5G Networks in Latin America

5G standalone networks will expand in Latin America this year, leveraged by the spectrum tenders in Chile, the Dominican Republic and Brazil.

As of December, eighteen 5G networks were operating in Latin America, according to 5G Americas, but many are non-standalone networks with dynamic spectrum sharing (DSS) technology.

The first commercial 5G networks in Latin America and the Caribbean were those of Claro Puerto Rico, Liberty (formerly AT&T), and T-Mobile in the Virgin Islands. But before that, Antel Uruguay had activated the first 5G base stations in Montevideo.

While last year many autonomous 5G networks (with own core and spectrum) were launched, investments in increasing general coverage will continue this year.

However, operators association GSMA estimated 5G investments will peak around 2025. GSMA said mobile operators invested US$11.3bn in the region during 2020, which will rise to US$13bn in 2025. Overall investments between 2020 and 2025 are expected to reach US$73bn. (Bnamericas)

Source: Omdia, 5GAmericas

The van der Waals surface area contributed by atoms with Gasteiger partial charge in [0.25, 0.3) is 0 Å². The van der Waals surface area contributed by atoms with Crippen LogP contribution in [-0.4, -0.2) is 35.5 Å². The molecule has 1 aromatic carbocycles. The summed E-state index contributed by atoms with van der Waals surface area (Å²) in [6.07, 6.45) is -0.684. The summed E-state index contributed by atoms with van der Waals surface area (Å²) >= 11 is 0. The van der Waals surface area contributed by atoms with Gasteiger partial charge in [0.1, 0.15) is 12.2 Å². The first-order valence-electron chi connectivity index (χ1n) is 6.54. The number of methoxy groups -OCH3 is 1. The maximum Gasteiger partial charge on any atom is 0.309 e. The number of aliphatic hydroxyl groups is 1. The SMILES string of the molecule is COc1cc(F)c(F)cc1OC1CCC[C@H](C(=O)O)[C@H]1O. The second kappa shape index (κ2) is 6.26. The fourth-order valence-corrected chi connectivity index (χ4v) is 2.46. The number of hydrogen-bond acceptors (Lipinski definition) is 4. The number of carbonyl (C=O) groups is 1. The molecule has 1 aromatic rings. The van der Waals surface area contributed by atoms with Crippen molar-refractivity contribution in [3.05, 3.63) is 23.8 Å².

Peru Seen Lifting Key Rate for a Sixth Month

Peru is forecast to raise interest rates for a sixth straight month on Thursday as inflation surges amid one of the world’s strongest recoveries from the pandemic.

The central bank will increase its policy rate by half a percentage point to 3% according to five of seven analysts surveyed by Bloomberg. Two economists expect a bigger increase, to 3.25%.

Policy makers in Brazil, Mexico, Colombia and Chile have also been withdrawing stimulus as inflation accelerates above target across all the region’s major economies. As economies eased controls intended to curb the pandemic, pent-up demand pushed prices higher, aggravated by rising global food and energy costs.